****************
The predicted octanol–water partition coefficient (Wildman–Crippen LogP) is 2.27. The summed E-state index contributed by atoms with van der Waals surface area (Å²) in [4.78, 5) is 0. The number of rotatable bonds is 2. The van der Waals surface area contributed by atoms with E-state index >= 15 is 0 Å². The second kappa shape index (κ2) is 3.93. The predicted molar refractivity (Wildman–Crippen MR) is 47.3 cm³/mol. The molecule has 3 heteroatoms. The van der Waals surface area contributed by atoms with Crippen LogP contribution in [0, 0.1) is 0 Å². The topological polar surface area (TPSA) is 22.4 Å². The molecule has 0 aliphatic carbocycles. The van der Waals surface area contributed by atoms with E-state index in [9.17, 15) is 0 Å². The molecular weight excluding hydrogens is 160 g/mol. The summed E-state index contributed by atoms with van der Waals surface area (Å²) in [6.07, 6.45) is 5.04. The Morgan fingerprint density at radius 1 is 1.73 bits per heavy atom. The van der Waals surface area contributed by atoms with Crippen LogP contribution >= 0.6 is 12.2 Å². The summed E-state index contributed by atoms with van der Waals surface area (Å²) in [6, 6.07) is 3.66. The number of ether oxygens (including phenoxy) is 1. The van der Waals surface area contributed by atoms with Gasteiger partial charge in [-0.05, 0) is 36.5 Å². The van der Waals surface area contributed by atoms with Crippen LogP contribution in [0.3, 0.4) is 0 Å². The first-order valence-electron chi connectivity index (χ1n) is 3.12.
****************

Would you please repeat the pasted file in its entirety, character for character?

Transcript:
The predicted octanol–water partition coefficient (Wildman–Crippen LogP) is 2.27. The summed E-state index contributed by atoms with van der Waals surface area (Å²) in [4.78, 5) is 0. The number of rotatable bonds is 2. The van der Waals surface area contributed by atoms with E-state index >= 15 is 0 Å². The second kappa shape index (κ2) is 3.93. The predicted molar refractivity (Wildman–Crippen MR) is 47.3 cm³/mol. The molecule has 3 heteroatoms. The van der Waals surface area contributed by atoms with Crippen LogP contribution in [0, 0.1) is 0 Å². The topological polar surface area (TPSA) is 22.4 Å². The molecule has 0 aliphatic carbocycles. The van der Waals surface area contributed by atoms with E-state index in [9.17, 15) is 0 Å². The molecular weight excluding hydrogens is 160 g/mol. The summed E-state index contributed by atoms with van der Waals surface area (Å²) in [6.07, 6.45) is 5.04. The Morgan fingerprint density at radius 1 is 1.73 bits per heavy atom. The van der Waals surface area contributed by atoms with Crippen LogP contribution >= 0.6 is 12.2 Å². The summed E-state index contributed by atoms with van der Waals surface area (Å²) in [6, 6.07) is 3.66. The number of ether oxygens (including phenoxy) is 1. The van der Waals surface area contributed by atoms with Gasteiger partial charge in [-0.05, 0) is 36.5 Å². The van der Waals surface area contributed by atoms with Crippen LogP contribution in [0.3, 0.4) is 0 Å². The first-order valence-electron chi connectivity index (χ1n) is 3.12.